Email Addresses For Every Occasion

Did you know that gmail addresses can be modified with + signs and periods? The emails will all go to the same place regardless of the periods and plus signs. Thus, is effectively the same as or, or any other version you can devise.

How can this benefit you as a teacher? It offers you the ability to filter emails sent to those specific addresses. Let’s say you teach five classes, and receive email from parents and students from each of those five classes. You could create modified emails for each class, and then create a filter and a label for each one and send them to different folders.

For example:

Your email address:

Class 1:

Class 2:

Class 3:

Class 4:

Class 5:

When you receive emails and create the labels and filters,  they’ll all be sent to the appropriate spot so that you’ll have to do less searching, sifting, and organizing later.

Custom Filters

Speaking of filtering, have you tried it? If you haven’t, filters can really help clean up your inbox and sort messages into a more manageable sort of organized chaos. You can create filters that send messages directly to a certain folder (for a specific class, perhaps, like we envisioned above), directly to your junk folder, or create another action.

To start, select a message that you ‘d like to filter, and click on the drop down arrow on the right. Select “filter messages like this”.


Next, you’ll define the types of messages (from a certain address, to a certain address, containing certain words, etc). When you’ve input your desired parameters, click “create filter with this search” on the bottom right.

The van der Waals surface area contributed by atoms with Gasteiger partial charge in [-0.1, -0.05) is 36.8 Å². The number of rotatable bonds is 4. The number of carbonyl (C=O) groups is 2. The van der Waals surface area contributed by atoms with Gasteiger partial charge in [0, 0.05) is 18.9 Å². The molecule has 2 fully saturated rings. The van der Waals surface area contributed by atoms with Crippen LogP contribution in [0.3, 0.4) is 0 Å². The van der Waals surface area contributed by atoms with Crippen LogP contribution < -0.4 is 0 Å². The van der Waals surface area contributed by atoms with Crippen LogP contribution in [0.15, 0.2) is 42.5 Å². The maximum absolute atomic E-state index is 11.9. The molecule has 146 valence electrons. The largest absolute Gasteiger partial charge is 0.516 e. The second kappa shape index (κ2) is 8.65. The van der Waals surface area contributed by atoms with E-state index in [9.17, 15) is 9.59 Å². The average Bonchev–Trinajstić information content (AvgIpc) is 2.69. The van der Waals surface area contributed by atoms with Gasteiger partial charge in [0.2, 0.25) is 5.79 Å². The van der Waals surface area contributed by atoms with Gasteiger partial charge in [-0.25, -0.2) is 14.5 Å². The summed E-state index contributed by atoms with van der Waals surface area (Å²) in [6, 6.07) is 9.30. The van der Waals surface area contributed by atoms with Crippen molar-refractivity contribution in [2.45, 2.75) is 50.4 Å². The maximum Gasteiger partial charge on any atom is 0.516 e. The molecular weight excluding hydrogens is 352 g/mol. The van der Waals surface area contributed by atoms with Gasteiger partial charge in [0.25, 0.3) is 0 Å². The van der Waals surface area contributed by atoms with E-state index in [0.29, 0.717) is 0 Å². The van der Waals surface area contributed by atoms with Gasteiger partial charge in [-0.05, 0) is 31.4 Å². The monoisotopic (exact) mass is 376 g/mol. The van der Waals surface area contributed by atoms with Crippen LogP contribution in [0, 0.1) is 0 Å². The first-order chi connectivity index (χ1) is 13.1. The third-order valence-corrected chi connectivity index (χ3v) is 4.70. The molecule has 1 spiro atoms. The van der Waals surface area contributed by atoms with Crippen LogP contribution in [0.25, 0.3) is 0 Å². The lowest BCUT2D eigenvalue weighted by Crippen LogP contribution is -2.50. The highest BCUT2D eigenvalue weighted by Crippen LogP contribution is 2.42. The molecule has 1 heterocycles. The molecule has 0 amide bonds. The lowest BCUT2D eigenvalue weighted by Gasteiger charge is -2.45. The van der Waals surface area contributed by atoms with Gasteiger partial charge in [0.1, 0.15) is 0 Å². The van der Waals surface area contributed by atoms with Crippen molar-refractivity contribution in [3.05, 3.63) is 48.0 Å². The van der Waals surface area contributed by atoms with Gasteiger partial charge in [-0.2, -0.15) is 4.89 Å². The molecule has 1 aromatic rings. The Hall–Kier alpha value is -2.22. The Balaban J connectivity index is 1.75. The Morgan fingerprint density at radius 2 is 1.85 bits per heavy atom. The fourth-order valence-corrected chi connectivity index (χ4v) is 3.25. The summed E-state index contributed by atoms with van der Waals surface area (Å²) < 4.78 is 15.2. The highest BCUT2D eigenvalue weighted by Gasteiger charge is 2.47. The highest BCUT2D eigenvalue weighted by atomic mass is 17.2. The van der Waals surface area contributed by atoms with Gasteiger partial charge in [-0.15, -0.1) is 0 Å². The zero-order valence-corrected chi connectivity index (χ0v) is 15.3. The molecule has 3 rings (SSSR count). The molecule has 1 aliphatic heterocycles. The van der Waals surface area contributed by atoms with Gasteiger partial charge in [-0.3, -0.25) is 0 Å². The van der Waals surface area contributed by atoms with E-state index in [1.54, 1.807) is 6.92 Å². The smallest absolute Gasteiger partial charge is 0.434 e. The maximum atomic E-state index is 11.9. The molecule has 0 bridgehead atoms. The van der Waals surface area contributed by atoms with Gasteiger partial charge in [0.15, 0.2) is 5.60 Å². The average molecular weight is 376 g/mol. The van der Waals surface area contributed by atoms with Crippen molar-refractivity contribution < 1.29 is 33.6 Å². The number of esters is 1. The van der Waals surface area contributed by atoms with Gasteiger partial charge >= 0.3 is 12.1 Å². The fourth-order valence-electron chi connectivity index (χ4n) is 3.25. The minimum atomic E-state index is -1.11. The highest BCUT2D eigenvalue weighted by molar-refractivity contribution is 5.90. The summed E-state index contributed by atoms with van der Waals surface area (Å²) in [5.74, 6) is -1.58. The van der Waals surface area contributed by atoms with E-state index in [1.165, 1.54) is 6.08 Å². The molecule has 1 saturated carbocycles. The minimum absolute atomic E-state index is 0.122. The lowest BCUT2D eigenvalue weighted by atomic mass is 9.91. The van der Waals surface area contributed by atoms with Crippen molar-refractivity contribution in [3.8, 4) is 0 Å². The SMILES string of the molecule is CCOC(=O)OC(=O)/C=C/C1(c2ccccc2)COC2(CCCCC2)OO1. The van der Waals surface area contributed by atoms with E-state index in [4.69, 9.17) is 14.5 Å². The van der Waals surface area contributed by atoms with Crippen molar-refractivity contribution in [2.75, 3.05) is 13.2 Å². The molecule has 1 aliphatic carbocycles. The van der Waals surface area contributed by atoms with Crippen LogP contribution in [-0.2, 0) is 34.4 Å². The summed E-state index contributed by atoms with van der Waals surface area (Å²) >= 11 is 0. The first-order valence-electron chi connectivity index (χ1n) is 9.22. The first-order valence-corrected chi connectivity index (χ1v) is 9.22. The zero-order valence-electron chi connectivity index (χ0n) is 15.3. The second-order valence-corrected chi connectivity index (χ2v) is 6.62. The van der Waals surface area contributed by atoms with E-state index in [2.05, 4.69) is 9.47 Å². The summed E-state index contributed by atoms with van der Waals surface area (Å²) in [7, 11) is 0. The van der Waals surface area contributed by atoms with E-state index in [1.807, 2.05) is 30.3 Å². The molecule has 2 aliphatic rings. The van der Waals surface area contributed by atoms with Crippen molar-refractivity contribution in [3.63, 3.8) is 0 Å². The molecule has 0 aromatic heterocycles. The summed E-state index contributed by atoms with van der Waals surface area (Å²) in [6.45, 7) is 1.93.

Once you’ve determined the types of messages you want to filter, you’ll tell Gmail what you want to do with those messages. I’ve selected “Skip the inbox” below, but you can choose any of the options below or a combination thereof. You can even send a canned response (see our first tip in this post!).



As you can see, there are a wide variety of offerings to customize your Gmail account and make it work for you. Have we overlooked one of your favorite Gmail hacks? Let us know by leaving a comment below or getting in touch via social media!

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This compilation video of rocket launches takes care of your first science lesson

It’s your first week back in school and you’ve not spent the holiday doing lesson plans – so this video might just save you.
After all, 2015 was a fantastic year for space exploration – from SpaceX to China’s accelerations in the space race, along with Pluto providing enough wonder for a lifetime, along with the first orbital rocket to be launched and land again, and NASA’s Scott Kelly managing his groundbreaking year in space.
What do such achievements have in common? Rockets. Loads of them. Eighty seven were launched (not quite the record, which is 93 in 2004), from nine countries – with Russia leading the way (29), with Iran managing just the one.
And this compilation has them all, nearly (not including four Chinese launches seemingly not filmed). As a compilation of human endeavour, of the urge to explore and push the boundaries of science this takes some beating. If your class watch this and aren’t intrigued or excited by the idea of space, science and engineering, then something has gone very wrong.